Proud to be a toilet cleaner

Updated: 2015-02-27 07:17

By Zhang Xuan(China Daily)

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Proud to be a toilet cleaner

Zhang Minghua and her husband, Zhao Xiandong, work as toilet cleaners outside Lama Temple in Beijing.[Photo by Wang Zhuangfei/China Daily]

Zhang Minghua's typical day begins before the sun rises and ends around 11 pm. Zhang Xuan gets a glimpse of her life outside Lama Temple in Beijing.

A day in the life of Zhang Minghua, a 46-year-old public toilet cleaner outside the revered Lama Temple (Yonghegong) in downtown Beijing, begins early. She reports to work at around 5 am and cuts a lonely figure while putting on her uniform to begin cleaning the women's toilet before daylight breaks. The temple stays open from 9 am to 4 pm daily.

Her job usually ends by 11 pm, even during the bitter winter. Zhang wakes up without an alarm.

She has worked at the temple for the past two years. In 2008, she came to Beijing from a poor village outside Guangyuan city in Southwest China's Sichuan province. Since then and until 2012, she worked as a toilet cleaner at Longfu Building, a commercial complex near the Dongsi subway station.

Here's how the rest of her day goes:

7 am: A small dose of sunshine enters her living quarters, which is basically a 7-square-meter room adjoining the men's and women's toilets at the temple. The room that she and her husband, Zhao Xiandong, 49, share has a 1.8-meter-long sofa bed, an electric heater and some kitchenware.

Zhao cleans the men's toilet, and he steps back into their room after checking up on his section. They then exchange notes over a quick breakfast of porridge.

"My toilet is clean. I suppose almost no one came here last night," Zhao tells his wife.

Although the temple stays open until 4 pm, people can use the toilets even late at night because their units are located outside the temple.

But the women's toilet is worse than the men's. Zhang uses disinfectants and pieces of cloth to clean the toilet that has just one stall, with a squatting unit.

A young woman comes in looking distressed and flings open the toilet door with one foot. After she leaves, Zhang cleans the handle of the toilet door with a piece of new cloth and a cleanser until it looks spotless. She then scrubs the shoe print off the door.

"I don't grumble," Zhang says. "Providing a comfortable and clean environment to users is my duty. I am paid to do it."

In the early hours of the day, Zhang probably cleans the handle of the door more than a hundred times. Toilet users, of course, may not notice the hard work she has put in.

11 am: After her four-hour morning shift, Zhang takes a two-hour break. It is her time to relax a little. She and her husband cook a lunch of sauteed shredded pork with cucumber and rice. They talk about the money they have saved for the year and plan to send to their 25-year-old son.

Zhang says that they live a better life in Beijing than in their village and that they haven't visited Sichuan since 2009. By raising more money, their only child, who recently finished a contract with an architectural firm and is currently engaged to a farmer, can build a home in the next two years. They want to furnish the son's house, look after future grandchildren and enjoy family time later in life.

Zhang and Zhao say they don't have many friends. Sometimes they cook together with another couple who clean a toilet some 200 meters away.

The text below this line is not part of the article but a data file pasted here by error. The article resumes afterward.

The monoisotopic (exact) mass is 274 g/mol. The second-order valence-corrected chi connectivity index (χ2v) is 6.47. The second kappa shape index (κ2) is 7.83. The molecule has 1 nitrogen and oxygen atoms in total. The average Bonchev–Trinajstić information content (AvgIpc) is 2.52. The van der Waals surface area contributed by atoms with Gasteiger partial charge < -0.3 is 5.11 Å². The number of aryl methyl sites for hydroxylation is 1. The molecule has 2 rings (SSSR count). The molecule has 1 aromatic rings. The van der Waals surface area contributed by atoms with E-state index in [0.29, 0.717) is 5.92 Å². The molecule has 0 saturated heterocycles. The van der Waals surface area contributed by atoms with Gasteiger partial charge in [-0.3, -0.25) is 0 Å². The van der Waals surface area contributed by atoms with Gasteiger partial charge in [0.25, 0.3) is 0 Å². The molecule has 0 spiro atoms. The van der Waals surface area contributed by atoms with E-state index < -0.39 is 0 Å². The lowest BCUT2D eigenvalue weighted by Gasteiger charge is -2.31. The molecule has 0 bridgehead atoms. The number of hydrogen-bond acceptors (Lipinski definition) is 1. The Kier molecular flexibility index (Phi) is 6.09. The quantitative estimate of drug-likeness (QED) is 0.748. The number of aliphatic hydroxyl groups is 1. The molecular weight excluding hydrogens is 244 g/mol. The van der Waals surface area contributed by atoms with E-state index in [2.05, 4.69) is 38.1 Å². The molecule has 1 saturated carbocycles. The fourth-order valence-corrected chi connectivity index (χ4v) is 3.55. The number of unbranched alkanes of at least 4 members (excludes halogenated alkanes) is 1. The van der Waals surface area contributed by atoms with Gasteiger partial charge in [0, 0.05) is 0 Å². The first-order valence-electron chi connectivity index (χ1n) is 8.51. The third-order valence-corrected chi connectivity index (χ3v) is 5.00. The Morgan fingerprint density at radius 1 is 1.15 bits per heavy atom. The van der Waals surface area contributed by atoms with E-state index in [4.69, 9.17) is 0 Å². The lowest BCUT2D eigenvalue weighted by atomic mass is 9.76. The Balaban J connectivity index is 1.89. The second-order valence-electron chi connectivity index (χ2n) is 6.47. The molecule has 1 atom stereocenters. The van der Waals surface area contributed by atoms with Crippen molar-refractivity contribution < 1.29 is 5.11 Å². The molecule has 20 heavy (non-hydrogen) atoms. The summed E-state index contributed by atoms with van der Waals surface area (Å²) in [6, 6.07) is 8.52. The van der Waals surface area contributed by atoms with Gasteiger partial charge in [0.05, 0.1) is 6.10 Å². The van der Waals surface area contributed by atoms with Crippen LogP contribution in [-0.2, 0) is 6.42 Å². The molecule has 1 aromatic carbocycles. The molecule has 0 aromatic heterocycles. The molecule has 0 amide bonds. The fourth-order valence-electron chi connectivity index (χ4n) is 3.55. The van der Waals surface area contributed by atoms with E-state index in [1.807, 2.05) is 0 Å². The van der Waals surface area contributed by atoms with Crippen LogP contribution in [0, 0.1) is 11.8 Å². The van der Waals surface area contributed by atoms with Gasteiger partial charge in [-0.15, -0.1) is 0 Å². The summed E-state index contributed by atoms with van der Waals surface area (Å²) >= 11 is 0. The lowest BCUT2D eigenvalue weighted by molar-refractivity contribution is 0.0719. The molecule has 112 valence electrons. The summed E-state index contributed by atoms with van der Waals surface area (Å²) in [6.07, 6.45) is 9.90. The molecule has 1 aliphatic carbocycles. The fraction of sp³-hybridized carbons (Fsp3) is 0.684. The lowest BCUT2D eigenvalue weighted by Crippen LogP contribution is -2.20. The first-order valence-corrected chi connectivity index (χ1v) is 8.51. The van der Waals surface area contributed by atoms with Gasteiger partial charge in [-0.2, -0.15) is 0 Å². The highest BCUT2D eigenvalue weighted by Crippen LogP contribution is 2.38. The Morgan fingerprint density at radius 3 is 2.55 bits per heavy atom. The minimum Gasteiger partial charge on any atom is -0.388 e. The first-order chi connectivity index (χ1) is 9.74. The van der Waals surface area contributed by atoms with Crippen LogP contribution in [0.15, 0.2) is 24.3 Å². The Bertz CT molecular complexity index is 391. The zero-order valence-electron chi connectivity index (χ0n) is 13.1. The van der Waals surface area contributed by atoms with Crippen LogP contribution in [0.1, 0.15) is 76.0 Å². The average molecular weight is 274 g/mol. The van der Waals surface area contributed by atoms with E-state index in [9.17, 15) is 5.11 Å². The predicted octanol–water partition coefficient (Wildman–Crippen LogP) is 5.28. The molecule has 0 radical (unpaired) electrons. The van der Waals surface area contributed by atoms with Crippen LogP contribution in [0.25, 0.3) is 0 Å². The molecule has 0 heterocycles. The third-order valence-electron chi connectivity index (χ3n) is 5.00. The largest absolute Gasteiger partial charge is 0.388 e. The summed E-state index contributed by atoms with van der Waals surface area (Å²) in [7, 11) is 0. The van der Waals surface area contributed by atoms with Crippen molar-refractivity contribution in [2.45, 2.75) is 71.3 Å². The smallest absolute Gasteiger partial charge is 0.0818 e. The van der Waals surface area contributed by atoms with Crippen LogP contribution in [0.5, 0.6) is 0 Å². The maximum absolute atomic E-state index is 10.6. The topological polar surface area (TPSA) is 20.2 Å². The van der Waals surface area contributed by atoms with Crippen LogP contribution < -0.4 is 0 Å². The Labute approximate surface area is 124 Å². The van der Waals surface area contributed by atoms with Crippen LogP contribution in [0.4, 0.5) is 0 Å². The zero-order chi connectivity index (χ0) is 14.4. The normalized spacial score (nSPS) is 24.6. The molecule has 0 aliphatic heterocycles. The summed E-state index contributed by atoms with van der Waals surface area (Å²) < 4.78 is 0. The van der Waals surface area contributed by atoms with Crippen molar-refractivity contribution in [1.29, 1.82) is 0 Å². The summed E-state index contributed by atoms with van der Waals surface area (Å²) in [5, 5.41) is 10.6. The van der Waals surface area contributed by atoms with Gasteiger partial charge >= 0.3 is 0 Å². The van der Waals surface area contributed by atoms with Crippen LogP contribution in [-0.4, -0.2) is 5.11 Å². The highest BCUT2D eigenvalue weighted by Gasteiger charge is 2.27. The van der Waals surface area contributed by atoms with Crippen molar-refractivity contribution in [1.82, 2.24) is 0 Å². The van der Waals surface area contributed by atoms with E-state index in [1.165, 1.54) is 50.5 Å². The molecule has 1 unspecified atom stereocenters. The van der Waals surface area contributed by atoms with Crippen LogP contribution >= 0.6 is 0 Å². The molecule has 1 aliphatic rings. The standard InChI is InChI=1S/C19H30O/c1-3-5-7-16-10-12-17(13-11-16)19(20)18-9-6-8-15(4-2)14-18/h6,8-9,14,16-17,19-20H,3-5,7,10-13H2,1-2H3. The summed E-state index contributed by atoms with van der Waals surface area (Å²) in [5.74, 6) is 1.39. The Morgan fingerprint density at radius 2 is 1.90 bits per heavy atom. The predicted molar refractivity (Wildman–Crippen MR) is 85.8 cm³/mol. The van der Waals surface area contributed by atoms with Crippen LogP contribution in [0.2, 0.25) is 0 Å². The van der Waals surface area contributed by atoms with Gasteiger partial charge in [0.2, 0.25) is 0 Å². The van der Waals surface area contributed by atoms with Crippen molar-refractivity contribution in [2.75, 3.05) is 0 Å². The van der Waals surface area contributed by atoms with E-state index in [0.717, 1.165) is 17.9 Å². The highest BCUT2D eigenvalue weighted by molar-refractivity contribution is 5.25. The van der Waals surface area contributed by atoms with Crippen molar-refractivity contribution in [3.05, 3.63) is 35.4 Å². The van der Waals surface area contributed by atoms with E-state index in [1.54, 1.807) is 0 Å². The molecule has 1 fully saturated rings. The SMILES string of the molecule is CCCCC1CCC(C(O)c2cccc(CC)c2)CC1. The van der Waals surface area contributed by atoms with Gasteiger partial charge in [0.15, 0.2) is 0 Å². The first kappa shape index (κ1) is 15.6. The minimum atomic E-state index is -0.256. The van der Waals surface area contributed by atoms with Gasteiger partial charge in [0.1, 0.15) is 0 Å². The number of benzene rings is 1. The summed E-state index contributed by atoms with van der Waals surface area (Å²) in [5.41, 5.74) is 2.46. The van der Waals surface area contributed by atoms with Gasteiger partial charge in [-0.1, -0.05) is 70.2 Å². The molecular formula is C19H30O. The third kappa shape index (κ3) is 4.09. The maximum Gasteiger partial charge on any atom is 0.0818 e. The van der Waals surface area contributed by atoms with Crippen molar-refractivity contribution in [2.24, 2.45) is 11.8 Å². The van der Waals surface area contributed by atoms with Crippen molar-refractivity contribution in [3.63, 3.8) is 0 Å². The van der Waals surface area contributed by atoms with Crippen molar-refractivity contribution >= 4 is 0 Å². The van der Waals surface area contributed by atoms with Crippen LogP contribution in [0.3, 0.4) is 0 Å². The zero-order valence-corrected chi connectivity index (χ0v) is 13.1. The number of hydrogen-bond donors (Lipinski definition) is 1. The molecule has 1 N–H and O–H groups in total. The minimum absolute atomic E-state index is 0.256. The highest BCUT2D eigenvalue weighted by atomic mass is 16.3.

1 pm: For Zhang, the arrival of many tourists at the temple in the afternoon makes her work harder. She has to pick up used toilet paper and sanitary tissues from the ground for hours.

"I must stay here for the whole afternoon. Otherwise, this place will be dirty in 20 minutes," she says.

Mornings are easier.

On full-moon days and weekends, when visitors turn up in high numbers, Zhang needs to stay in the toilet for the whole day. Since taking up this job, she has come to understand that patience and persistence are important.

3 pm: A middle-aged woman spits on the ground. When Zhang tells her politely that she could spit into the squatting pot the next time, the woman shouts at her: "Who do you think you are? Your responsibility is to clean this."

Zhang lowers her head and replies in a low voice: "Sorry, I will clean it."

After that woman leaves, Zhang says she feels really sorry for such behavior. Many Chinese look down on toilet cleaning as a job and tend to mistreat cleaners.

"When we have difficulties, I'm here to comfort my wife," Zhao says.

4 pm: When Zhang is cleaning a squatting unit, she hears someone say: "Thank you" in Chinese.

The speaker is 20-year-old American tourist Chelsea Hawkins. She tells Zhang she is very grateful for her because she keeps the toilet clean and tidy. Zhang is surprised and smiles.

Zhang says that her work is acceptable and she is "very proud of it".

"I could do more for visitors, for Beijing," Zhang says.

5 pm: She has already worked for 12 hours now, and she's tired but happy, she says. After a simple dinner of scrambled eggs with tomatoes, she takes a walk around the area. Since she has been put in charge of the toilet, she has never strayed more than 1,000 meters from it.

"I may be needed in the toilet anytime. Hopefully, I will have an opportunity to visit the temple sometime," Zhang says softly.

10 pm: After the last toilet-user has left, Zhang boils some water and takes a shower in the toilet. She will repeat the same cleaning routine day after day. Because she will have an important guest in her house the next day, she decides to spend 10 yuan in a public bathhouse in a nearby hutong (alley) that evening.

"My daughter-in-law is coming to Beijing," Zhang says in delight.

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